November 10, 2006

Girls Just Wanna Have Fun

The battle of the tresses, which has raged for many generations, is still fought today on many fronts. The biggest contenders: Blonde vs. Brunette. The school behind blondes say that blondes have more fun; therefore, blonde is better. But brunette theorists beg to differ; to them, brunettes are best—preferably mysterious ones. Just from my seemingly limited experience (I have hair and it does have color), it is rather apparent, to me, that there are some small stereotypes that each color carries with it.

One time, I had a part in our ward’s roadshow, which was a David Letterman-type talkshow where the host interviewed different scriptural characters. I was cast as Ruth, and a friend of mine was cast as Naomi. As the host interviewed Naomi, she declared that she found Ruth a nuisance, always following her everywhere. This was my cue to stand up, take off my dopey looking wig and “smock” to reveal normal hair and dress beneath. Then I said some thing like, “Great! I’m out of here!” and walked off the stage, thus inducing laughter from the audience. When I read the part I thought it was cute and funny, and I was excited about doing it.

When we got ready for the dress rehearsal, the wig I was given was a long brown braid. It looked good and covered all of my hair. The dress rehearsal went great, but there were some complaints from the peanut gallery about my part. I few of the mothers thought my going from drab brunette to beautiful blonde was too racy. Remember, my clothes were modest—I was wearing a regular church dress under my smock—and my hair wasn’t outlandish, just plain old blonde. I wasn’t wearing lots of makeup, not even high heel shoes. The simple fact that my hair was changing from brown to blonde somehow disturbed a few in the crowd. Interesting . . .

My mom thought it was ridiculous and the show went forward as planned, without paying much attention to the blonde naysayers. I remember wondering if there would have been such a ruckus if I had been a brunette with a blonde wig, instead of the other way around.

I have decided to join the brunette side of the battle, a side I have never joined before. In the ages of Mae West or Marilyn Monroe, maybe there were reasons to associate platinum blondes (although I am far from platinum) with racy, loose behavior and riotous living. Certainly they broke rules and pushed envelopes, but have not brunettes done the same at some point? Come to think of it . . . one doesn’t come to mind. Perhaps Elizabeth Taylor? Maybe Audrey Hepburn? These women were considered beautiful, talented, and extravagant I would say, but they just don’t bear the same stigma. Brunettes are somehow much more respected. Blondes—not as much. I guess they don’t call ‘em “bombshells” for nothing.

Take for instance, the mini-series masterpiece, Charlie’s Angels. Farrah Fawcett against Jaclyn Smith. Sabrina (Kate Jackson), who I won’t use as my brunette example, was named “the smart one” of the angels. Kelly (Jaclyn Smith) was always mysterious and sensible. But, what about Jill (Farrah Fawcett)? Or even Chris (Cheryl Ladd), later on? No, not smart, not mysterious, not sensible. The first “sexy,” the second “cute.” The two stereotypes that follow blondes forever. So blondes have the vote for the moment; certainly they are the most popular. Everyone wants to be a blonde because blondes simply have more fun. But, what about as the fountain of youth wanes?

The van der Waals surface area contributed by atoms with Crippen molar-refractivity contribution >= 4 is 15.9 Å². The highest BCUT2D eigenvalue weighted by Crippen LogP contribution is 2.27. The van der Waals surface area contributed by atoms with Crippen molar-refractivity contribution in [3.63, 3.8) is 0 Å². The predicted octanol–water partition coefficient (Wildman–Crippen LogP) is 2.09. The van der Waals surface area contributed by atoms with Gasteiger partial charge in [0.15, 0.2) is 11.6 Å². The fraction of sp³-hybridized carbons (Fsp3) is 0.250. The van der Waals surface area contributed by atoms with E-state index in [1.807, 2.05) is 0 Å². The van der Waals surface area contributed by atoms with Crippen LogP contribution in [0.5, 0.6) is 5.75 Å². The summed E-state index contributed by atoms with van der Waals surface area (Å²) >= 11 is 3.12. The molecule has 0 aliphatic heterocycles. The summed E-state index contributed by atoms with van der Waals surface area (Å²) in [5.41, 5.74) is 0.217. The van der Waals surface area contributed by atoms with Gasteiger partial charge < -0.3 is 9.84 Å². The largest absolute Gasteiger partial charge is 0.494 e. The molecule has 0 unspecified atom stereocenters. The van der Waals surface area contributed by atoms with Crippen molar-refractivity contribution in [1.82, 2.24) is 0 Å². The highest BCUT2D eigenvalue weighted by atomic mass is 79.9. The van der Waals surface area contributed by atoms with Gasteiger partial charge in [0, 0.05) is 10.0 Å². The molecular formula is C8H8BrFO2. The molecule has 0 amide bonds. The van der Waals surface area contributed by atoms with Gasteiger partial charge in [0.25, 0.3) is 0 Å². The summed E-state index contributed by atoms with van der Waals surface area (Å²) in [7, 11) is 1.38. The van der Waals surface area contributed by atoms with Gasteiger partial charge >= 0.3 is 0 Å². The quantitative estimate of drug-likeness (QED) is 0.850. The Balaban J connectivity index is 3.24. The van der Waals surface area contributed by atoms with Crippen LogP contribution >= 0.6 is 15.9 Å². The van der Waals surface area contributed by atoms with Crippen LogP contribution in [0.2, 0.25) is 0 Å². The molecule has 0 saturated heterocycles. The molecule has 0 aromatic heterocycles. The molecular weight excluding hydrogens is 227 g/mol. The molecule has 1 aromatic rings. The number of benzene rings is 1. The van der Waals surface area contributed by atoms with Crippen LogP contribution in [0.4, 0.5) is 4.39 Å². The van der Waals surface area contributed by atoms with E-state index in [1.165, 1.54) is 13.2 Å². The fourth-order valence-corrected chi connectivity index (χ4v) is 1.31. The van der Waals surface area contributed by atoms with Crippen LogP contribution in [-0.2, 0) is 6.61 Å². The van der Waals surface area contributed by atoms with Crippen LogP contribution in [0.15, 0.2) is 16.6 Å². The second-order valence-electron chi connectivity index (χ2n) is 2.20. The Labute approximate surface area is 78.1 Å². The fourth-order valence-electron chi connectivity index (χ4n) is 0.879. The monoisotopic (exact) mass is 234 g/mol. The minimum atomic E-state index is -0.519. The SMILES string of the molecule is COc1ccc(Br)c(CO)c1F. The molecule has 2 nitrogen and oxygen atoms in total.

Farrah Fawcett caused a ‘70s phenomenon of bad hair cuts. She was the dream girl, flirty and fun. Jaclyn’s brown locks were merely second best; mysterious and calculated just couldn’t compete with the big blonde image. Farrah lived up to the stereotype of her hair, and then she got old. Her girls-just-wanna-have-fun appeal suddenly died, but she couldn’t let it go. Now she’s faded into a parody of herself. Which, it seems, is a trend with blonde bombshells.

But Jaclyn, on the other hand, still has a great career, although she’s never really made it to celebrity status. She has marketed her talents elsewhere in clothing lines and furniture design. She still looks graceful, charming, and level-headed, while Farrah looks like she’s run the gauntlet a time or two.

I know hardly any of this really applies to everyday life; most people are certainly not viewed in such drastic ways because of hair color. So what is to be taken from this study of hair? I’m not sure . . . except that it’s interesting! I’ve now braved the brown, and it’s pretty fun to have such a big change. I heard that brunettes are taken more seriously, in general. What an interesting idea. I thought I’d give it a whirl. Perhaps I too can become graceful, charming, and level-headed according to the social label of my new hair color. Or, maybe I don’t just want to have fun anymore!


Anonymous said...

Is that a blonde highlight in Jaclyn's hair I see??? YES, ladies and gentlemen it is! What does this mean? Well, from a psychoanalytical point of view I would say that translates into she always had a secret desire to be blonde, as does everyone in the world. AHAHAHA! (evil laugh)

Mr. R said...

Although I'm dating a brunnette, I actually have a blonde head tattooed on my hypothalamus. (No, I will NOT show it to you, you pervert.)

So clearly I prefer blondes.